LONDON — Since its announcement, the Royal Academy’s Charles I: King and Collector was destined to be the old master show of the decade, if not of living memory. During his reign of England (1625–49) Charles I acquired one of the most exceptional fine and applied art collections ever gathered, spending unprecedented amounts to secure the finest treasures available in Europe. Following his execution for treason in 1649 it was unceremoniously sold off, yard-sale style, by Oliver Cromwell. The show’s promise to reunite the pieces for the first time since their dispersal set anticipation in the art world soaring, if as much for its legendarily superlative quality — Anthony Van Dyck, Peter Paul Rubens, Hans Holbein the Younger, Titian and Andrea Mantegna scream from the list — as for its art historical significance. Never has writing an exhibition review been so consistently threatened by the temptation to just list each and every beautiful piece as reason enough to visit; it is no exaggeration to suggest that every room could exist standalone as an exhibition.
Yet underpinning the show are two crucial pillars of curatorial strength: the diplomatic negotiation of securing the works, and their clear, focused arrangement throughout the gallery in a manner which allows the political events of the time to be told through the narrative of the collection’s history. In securing loans from lending institutions it is often the case that the asking gallery offers one of its own works as exchange; the Royal Academy in this respect is disadvantaged in having little to no permanent collection of its own. Fortunately, much comes from the Queen’s Gallery. Surveyor of the Queen’s Pictures, Desmond Shawe-Taylor, joins the RA’s Per Rumberg as curator. Yet one may speculate with some awe at the negotiations that must have happened to borrow the mighty Titian’s circa 1534 “The Supper at Emmaus” and Anthony Van Dyck’s circa 1636 “Charles I in the Hunting Field” from the Louvre, Paris, or Titian’s 1533 “Charles V with a Dog” from the Prado, Madrid.
Similarly, the levels of insurance and logistical difficulty involved in the show’s assembly must have been mind-boggling. Remarkable is the presence of the colossal, and colossally fragile, Mortlake workshop tapestries of Raphael’s “Acts of the Apostles” (ca.1631–40) from Mobilier National, Paris, and the entire monumental sequence of Andrea Mantegna’s magnificent “The Triumph of Caesar” (ca.1484–92) which has surely never left its dedicated corridor display at Hampton Court Palace.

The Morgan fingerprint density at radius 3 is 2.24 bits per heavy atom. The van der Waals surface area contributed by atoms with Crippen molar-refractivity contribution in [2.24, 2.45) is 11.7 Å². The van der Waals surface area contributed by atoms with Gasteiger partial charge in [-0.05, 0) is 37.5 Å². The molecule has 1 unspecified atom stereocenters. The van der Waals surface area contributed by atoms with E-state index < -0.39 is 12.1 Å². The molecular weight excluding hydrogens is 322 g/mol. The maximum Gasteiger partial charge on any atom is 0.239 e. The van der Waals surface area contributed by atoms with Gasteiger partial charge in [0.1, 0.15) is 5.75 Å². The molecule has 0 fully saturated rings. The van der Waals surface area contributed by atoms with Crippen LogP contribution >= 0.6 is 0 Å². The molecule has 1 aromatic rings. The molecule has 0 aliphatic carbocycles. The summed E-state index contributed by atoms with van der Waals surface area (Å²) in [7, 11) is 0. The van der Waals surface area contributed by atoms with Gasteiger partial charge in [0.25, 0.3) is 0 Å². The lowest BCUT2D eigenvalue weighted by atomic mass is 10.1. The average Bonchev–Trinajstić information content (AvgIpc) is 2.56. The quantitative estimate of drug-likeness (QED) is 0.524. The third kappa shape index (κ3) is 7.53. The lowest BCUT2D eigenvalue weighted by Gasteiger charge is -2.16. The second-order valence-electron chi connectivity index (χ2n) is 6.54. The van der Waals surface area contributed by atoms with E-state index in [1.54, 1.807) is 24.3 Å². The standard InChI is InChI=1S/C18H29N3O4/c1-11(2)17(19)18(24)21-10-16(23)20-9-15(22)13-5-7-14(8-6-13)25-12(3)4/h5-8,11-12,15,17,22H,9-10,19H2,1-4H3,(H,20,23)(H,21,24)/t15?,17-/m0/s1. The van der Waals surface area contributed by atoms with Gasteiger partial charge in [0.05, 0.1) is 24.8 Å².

The layout itself is expansive yet uncluttered, taking single rooms to focus on key elements in the collection’s formation in conjunction with political developments. For a show of such scale, this allows absorption of the narrative at leisurely pace. Charles I came to power at a time when the presence of art, let alone its production, was relatively scarce: only a century before, the English Reformation under Henry VIII had instigated a mass cull of images and image-making. In 1623, Charles visited Madrid with the intention of marrying Infanta Maria Anna, sister of Philip IV of Spain. There he encountered the Habsburg collection, and, inspired, returned to England with numerous paintings including samples of Titian and Paolo Veronese. Collecting later escalated, represented here by whole rooms devoted to his Italian and Northern Renaissance paintings. The latter is stuffed with gorgeous Holbein portraits and a rare “Noli me tangere (Do not touch me)” (1526–28) and the Gonzaga collection accumulated by the Dukes of Mantua, of which the aforementioned Mantegna sequence here occupies the entirety of the largest room. Adjacent to the “Triumph of Caesar” are symmetrically arranged classical busts: a 2nd-century Marcus Aurelius that is an exercise in unmistakable Roman verisimilitude. Such arrangement, and in particular this studied placement of classic sculptures lends the whole exhibition the feel of a stately tended garden through which one might take a leisurely stroll.